Aloxi ads target female chemo patients

Share this article:
MGI Pharma's anti-emetic drug Aloxi has its first ever consumer effort, featuring print ads aimed at women cancer patients.

The ads, by inVentiv agency GSW Worldwide, aim to raise awareness of Aloxi, which is indicated for patients with chemo-induced nausea and vomiting.

Single-page and two-page versions of the ad debuted in the July issues of Prevention and Real Simple, and the ad is also running in Redbook, Better Homes & Gardens, Good Housekeeping and Family Circle.

The creative shows woman accompanied by narrative (“I felt a little tired…,” “I felt proud…”) and the line: “But one thing I haven't felt is nauseous.” The ads target women because nausea and vomiting are particularly common among patients undergoing chemo for breast cancer.
“When you're going through chemo, how you feel physically and emotionally is at the forefront,” said Marcy Nelson, executive creative director at GSW. “People don't complain about nausea and vomiting because they think they have to tough it out. The idea here is redefining being strong as not giving in to nausea and vomiting.”

Interactive versions of the creative appear on the product's Web site,, on which GSW collaborated with Intouch Communications of Overland Park, Kan. Professional advertising is handled by AbelsonTaylor.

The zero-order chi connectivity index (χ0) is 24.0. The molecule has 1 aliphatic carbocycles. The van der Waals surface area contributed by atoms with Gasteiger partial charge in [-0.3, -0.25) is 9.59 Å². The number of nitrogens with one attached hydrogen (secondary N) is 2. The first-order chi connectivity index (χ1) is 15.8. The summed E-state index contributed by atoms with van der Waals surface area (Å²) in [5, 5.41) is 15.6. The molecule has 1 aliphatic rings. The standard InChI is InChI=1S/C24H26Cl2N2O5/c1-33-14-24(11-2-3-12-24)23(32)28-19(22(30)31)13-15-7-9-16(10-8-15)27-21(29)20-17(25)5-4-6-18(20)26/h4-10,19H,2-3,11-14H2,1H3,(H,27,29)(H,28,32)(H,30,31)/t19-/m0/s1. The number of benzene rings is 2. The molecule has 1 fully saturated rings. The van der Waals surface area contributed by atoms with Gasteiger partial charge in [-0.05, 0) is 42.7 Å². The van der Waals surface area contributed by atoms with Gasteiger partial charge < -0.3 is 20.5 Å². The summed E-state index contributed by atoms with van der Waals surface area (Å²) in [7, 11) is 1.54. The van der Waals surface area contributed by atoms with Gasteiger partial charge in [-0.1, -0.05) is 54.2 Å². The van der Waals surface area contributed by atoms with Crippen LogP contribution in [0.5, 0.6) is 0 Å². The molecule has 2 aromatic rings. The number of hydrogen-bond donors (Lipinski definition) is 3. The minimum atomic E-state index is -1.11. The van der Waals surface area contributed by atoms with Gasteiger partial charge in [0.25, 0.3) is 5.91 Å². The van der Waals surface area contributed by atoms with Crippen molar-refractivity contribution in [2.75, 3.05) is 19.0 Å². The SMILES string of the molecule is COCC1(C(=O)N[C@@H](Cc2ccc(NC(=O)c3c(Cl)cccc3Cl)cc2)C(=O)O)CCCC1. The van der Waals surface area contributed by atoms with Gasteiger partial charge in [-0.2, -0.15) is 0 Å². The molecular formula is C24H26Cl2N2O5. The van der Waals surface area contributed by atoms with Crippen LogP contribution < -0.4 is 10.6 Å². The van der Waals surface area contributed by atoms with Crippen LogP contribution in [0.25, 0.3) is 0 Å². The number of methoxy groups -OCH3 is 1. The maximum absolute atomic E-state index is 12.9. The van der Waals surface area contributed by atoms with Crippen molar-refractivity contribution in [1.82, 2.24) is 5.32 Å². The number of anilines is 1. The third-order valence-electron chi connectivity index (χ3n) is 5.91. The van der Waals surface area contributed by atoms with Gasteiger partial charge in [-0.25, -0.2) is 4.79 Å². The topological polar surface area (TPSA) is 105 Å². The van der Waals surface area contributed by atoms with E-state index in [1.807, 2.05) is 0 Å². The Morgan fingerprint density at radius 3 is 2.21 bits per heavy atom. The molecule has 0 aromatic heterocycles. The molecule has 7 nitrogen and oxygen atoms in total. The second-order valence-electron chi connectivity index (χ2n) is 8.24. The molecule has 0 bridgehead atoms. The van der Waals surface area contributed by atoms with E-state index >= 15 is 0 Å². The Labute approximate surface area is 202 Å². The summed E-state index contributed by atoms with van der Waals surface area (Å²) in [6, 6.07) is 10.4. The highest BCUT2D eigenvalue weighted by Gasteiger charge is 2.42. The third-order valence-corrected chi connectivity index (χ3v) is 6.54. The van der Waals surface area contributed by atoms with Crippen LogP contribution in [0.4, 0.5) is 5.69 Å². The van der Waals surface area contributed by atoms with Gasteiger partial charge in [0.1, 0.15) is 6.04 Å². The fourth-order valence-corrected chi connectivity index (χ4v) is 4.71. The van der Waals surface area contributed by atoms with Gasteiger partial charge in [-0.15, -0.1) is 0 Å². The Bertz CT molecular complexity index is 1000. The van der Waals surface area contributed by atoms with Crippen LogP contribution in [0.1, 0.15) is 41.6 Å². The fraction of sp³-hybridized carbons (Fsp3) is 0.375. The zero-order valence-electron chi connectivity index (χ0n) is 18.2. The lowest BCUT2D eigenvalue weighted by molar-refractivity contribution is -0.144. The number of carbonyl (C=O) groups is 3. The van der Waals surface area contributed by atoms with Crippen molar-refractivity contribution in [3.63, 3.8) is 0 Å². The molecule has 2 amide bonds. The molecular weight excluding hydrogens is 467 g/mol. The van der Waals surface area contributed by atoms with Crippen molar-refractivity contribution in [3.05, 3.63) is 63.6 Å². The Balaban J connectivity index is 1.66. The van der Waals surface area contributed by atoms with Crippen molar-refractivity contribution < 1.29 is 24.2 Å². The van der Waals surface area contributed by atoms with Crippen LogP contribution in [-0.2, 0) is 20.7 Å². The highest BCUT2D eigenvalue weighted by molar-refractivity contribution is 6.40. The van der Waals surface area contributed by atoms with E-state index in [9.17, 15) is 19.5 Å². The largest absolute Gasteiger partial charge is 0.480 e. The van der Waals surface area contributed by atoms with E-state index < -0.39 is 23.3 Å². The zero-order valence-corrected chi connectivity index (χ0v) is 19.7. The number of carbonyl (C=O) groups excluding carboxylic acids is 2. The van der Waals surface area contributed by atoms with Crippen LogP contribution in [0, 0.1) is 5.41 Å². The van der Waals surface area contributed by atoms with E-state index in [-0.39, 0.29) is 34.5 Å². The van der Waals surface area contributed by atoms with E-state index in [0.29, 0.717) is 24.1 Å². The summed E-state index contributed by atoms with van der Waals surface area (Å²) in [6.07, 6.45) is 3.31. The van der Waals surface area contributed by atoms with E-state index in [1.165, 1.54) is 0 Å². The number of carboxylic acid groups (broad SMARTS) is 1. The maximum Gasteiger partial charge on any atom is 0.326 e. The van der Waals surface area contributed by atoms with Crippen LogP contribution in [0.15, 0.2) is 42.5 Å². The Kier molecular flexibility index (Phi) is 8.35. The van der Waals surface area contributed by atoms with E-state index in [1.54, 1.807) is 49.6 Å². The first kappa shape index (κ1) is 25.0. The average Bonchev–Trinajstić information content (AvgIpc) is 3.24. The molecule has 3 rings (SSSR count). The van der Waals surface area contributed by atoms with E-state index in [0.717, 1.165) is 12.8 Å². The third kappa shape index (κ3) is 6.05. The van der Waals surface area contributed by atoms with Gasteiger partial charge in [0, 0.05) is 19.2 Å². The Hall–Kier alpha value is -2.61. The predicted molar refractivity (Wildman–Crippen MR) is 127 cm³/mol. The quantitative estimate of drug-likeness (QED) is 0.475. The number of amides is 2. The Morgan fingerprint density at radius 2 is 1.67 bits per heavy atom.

Approved in 2003, Aloxi is an injectable 5-HT3 receptor antagonist, or serotonin antagonist. Professional ads emphasize that it is the only drug in its class indicated for both acute and delayed chemo-induced nausea and vomiting with a single IV dose, which lasts five days. The US market for 5-HT3 receptor antagonists—including GSK's Zofran, Sanofi-Aventis' Anzemet and Roche's Kytril— totals around $1 billion.

Share this article:
You must be a registered member of MMM to post a comment.

Email Newsletters


Patient access to pharmaceuticals is a tale of two worlds—affordability has improved for the majority, while the minority is hampered by cost, distribution and red tape. To provide marketers with a well-rounded perspective, MM&M presents this e-book chock full of key insights. Click here to access it.

More in Channel

Five things for pharma marketers to know: Monday, September 15

Five things for pharma marketers to know: ...

Pharma has sought 76 meetings with FDA over biosimilars; Gilead licenses Sovaldi to India generic drugmakers; Pfizer and Ranbaxy Lipitor lawsuit dismissed.

Liraglutide, aiming for new indication, gets new name

Liraglutide, aiming for new indication, gets new name

Why Novo Nordisk is choosing not to leverage Victoza's brand equity as it seeks a weight-loss indication for liraglutide.

Five things for pharma marketers to know: Friday, September 12

Five things for pharma marketers to know: Friday, ...

An FDA panel voted in favor of liraglutide for weight loss; Allergan investors backing an attempted takeover of the firm crossed a critical threshold; and 100 million health wearables are ...